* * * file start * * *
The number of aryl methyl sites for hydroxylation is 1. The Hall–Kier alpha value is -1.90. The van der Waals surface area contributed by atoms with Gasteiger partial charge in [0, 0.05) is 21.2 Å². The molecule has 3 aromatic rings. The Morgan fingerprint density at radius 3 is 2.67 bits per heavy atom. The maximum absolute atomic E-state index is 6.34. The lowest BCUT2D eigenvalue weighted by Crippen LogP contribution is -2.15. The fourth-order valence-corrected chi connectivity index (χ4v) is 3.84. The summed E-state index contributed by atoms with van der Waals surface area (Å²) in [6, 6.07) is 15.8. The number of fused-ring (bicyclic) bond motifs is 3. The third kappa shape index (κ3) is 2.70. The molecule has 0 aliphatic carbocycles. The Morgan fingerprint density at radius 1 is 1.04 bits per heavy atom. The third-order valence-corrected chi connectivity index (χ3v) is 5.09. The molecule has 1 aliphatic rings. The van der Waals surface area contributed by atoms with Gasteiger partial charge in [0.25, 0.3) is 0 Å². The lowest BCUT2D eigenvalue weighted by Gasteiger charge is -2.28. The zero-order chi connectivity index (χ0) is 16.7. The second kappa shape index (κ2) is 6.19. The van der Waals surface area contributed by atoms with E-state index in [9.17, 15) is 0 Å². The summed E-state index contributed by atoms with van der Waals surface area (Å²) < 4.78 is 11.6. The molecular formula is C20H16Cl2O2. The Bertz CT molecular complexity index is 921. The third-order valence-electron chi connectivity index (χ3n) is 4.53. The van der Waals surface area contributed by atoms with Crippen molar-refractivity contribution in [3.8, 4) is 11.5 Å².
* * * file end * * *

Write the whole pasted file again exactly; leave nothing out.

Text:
The number of aryl methyl sites for hydroxylation is 1. The Hall–Kier alpha value is -1.90. The van der Waals surface area contributed by atoms with Gasteiger partial charge in [0, 0.05) is 21.2 Å². The molecule has 3 aromatic rings. The Morgan fingerprint density at radius 3 is 2.67 bits per heavy atom. The maximum absolute atomic E-state index is 6.34. The lowest BCUT2D eigenvalue weighted by Crippen LogP contribution is -2.15. The fourth-order valence-corrected chi connectivity index (χ4v) is 3.84. The summed E-state index contributed by atoms with van der Waals surface area (Å²) in [6, 6.07) is 15.8. The number of fused-ring (bicyclic) bond motifs is 3. The third kappa shape index (κ3) is 2.70. The molecule has 0 aliphatic carbocycles. The Morgan fingerprint density at radius 1 is 1.04 bits per heavy atom. The third-order valence-corrected chi connectivity index (χ3v) is 5.09. The molecule has 1 aliphatic rings. The van der Waals surface area contributed by atoms with Gasteiger partial charge in [0.25, 0.3) is 0 Å². The lowest BCUT2D eigenvalue weighted by Gasteiger charge is -2.28. The zero-order chi connectivity index (χ0) is 16.7. The second kappa shape index (κ2) is 6.19. The van der Waals surface area contributed by atoms with E-state index in [9.17, 15) is 0 Å². The summed E-state index contributed by atoms with van der Waals surface area (Å²) < 4.78 is 11.6. The molecular formula is C20H16Cl2O2. The Bertz CT molecular complexity index is 921. The third-order valence-electron chi connectivity index (χ3n) is 4.53. The van der Waals surface area contributed by atoms with Crippen molar-refractivity contribution in [3.8, 4) is 11.5 Å².